Roberts shows how when the supernatural is excluded from scientific inquiry, then nothing is left but dehumanizing materialism, saying:
The philosophy of materialism permeates the theory of macro-evolution when it excludes God’s involvement. The more we delve into the materialistic philosophy the more we are reminded of some evil characters of history, and consequently of some still existing. While naturalism is something based on natural desires or instinct. Dr. Neil Broom, Biochemist at the University of Auckland,and author, elaborates on how these two philosophies have influenced science and society:The results of naked materialism are evident in the last century as well as in our own.The philosophy of materialism or naturalism very largely dominates the modern, scientific understanding of the natural world. This conceptual model has profoundly influenced the way we view ourselves as human beings within nature…Scientific materialism views humanity as a mere artifact, a fluke biological by-product of the vast, impersonal flow of a wholly natural set of processes. We are ‘caused’ by the cosmos, not the reason for it. Modern man is finally not anything unique or special.13As you read in the previous chapter in the section entitled, Human Origins, Darwin brought how people view humans down to the same level as animals, saying both had different levels of morality. Once again we see this view echoed through the philosophies of materialism and naturalism.(p.33)
The culmination of this philosophy of materialism bears its ugly fruit as a result of Darwin placing humans and animals on the same moral plain. It seems to have an eerie ring about it, one that brings to mind images of the holocaust and World War II as Hitler invaded and raped so many countries, and treated humans as worthless and expendable.One of the highlights of God: Fact or Fiction? is that Roberts points out how too often Christians allow themselves to be put on the defensive by atheists, which is unproductive to say the least.
Darwin warned that future progress would be hindered by sentimental policies that protect weaker individuals. Hence, he set the stage for Hitler to seek the elimination of the sick, maimed, lower classes or races, or anyone who got in his way. This conjures up images of the 20th and 21st Century with the amounts of wars, abortions (the most defenseless humans in our world), and also what is now trying to take a foothold in Western countries, euthanasia. Euthanasia has opened up the door for the handicapped and elderly to end their lives, or in some cases for someone to end it for them. (pp. 35-36)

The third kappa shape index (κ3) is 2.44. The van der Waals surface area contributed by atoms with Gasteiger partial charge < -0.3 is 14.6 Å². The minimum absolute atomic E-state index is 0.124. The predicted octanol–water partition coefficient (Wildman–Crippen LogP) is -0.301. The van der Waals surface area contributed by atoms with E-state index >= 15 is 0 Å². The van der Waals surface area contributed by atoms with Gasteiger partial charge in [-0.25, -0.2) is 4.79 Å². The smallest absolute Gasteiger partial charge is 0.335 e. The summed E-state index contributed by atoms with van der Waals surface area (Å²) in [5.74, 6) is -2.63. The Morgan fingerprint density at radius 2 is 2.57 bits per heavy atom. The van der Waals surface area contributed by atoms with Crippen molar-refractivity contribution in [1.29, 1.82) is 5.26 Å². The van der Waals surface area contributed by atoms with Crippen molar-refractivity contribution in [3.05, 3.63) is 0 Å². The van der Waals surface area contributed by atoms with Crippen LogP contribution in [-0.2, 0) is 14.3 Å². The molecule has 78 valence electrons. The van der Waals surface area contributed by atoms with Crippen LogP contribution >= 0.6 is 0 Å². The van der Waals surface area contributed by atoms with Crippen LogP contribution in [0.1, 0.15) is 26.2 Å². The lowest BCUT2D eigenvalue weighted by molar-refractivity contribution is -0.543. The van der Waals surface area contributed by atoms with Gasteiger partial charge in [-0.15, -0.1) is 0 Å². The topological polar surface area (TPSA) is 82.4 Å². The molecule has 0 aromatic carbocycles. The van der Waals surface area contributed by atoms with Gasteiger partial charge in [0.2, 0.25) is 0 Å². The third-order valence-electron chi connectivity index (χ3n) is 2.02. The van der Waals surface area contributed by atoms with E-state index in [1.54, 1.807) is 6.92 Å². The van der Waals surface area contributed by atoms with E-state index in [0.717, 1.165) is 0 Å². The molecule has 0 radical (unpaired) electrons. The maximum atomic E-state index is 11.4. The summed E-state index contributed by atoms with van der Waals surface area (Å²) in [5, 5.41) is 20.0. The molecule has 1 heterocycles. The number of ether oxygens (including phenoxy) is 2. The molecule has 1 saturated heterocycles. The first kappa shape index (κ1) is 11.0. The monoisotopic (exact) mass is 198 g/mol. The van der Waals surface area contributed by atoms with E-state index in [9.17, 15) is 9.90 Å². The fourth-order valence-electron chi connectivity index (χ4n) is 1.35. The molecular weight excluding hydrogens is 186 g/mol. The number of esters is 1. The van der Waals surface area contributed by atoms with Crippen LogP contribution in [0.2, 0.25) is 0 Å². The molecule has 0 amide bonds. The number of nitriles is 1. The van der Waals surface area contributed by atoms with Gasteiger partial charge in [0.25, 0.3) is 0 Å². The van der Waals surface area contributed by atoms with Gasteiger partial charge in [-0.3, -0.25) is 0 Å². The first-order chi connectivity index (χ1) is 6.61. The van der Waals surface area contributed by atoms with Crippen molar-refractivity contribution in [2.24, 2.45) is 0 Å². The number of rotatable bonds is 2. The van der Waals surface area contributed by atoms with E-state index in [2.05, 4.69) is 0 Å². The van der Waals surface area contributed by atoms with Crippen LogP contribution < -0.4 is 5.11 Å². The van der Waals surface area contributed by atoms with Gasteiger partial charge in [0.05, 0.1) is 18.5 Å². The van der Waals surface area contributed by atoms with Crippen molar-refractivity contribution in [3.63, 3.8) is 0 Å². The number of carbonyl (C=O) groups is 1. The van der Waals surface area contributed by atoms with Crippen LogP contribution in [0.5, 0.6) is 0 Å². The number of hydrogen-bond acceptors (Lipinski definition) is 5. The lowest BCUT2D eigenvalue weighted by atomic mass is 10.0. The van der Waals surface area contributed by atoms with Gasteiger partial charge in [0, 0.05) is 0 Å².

...Often good-meaning Christians act as if Genesis is a scientific document. They... feel that all of Sacred Scripture is threatened by the theory of evolution. Therefore they seek to defend Genesis trying to justify every single word. It is understandable that they feel that the Word of God is threatened, and yet it is unfortunate that they seek to justify every single world, rather than focusing on the overall message. The complete message they could take is, for example, that God created the universe, and man was the pinnacle of God’s creation. (p.55)Roberts gives examples of how Scripture and science are not in opposite realms but often merge in ways that demand an accounting, as well as being a source of wisdom. According to Roberts:
Geisler and Brooks reveal a fascinating revelation from Sacred Scripture with the event of “God resting on the seventh day” still happening now. This is not so far fetched, with God being outside of time, then we could still be in the 7th day:The wonders of the primordial world have never ceased, since they are renewed in every new baby. It should be clear just from cursory observation that the elaborate design of the cosmos has its origin in a superior Intellect, for the odds of such complexity coming together spontaneously all by itself would defy all reason and logic. Roberts discusses the odds quite deftly, in a way that might be particularly engaging for teenagers, especially those with lots of questions. Roberts' book not only encourages inquiry but stimulates it, making one want to learn more about the wonders of the universe and the God who made them. ShareNow God’s work was all finished at the beginning of the world; as one text says, referring to the seventh day. And God rested on the seventh day after all the work he had been doing. And, again, the passage above says: They will never reach my place of rest. Hebrews 4:3-5Furthermore, St. Augustine, in Confessions says that Genesis does not mention an evening and morning for the seventh day, as is mentioned on all the preceding days, this is a change of pattern from every preceding day, and so it appears to signify that the seventh day may not have ended. This is not to say that God has retired, but that he has ceased creating new species. God still creates but as Co-Creator as the Catholic Catechism beautifully describes16:Fecundity is a gift, an end of marriage, for conjugal love naturally tends to be fruitful. A child does not come from outside as something added on to the mutual love of the spouses, but springs from the heart of that mutual giving, as its fruit and fulfillment. So the Church, which “is on the side of life” teaches that “each and every marriage act must remain open to the transmission of life.” Called to give life, spouses share in the creative power and fatherhood of God. “Married couples should regard it as their proper mission to transmit human life and to educate their children; they should realize Intelligent Design that they are thereby cooperating with the love of God the Creator and are, in a certain sense, its interpreters…. (pp.56-57)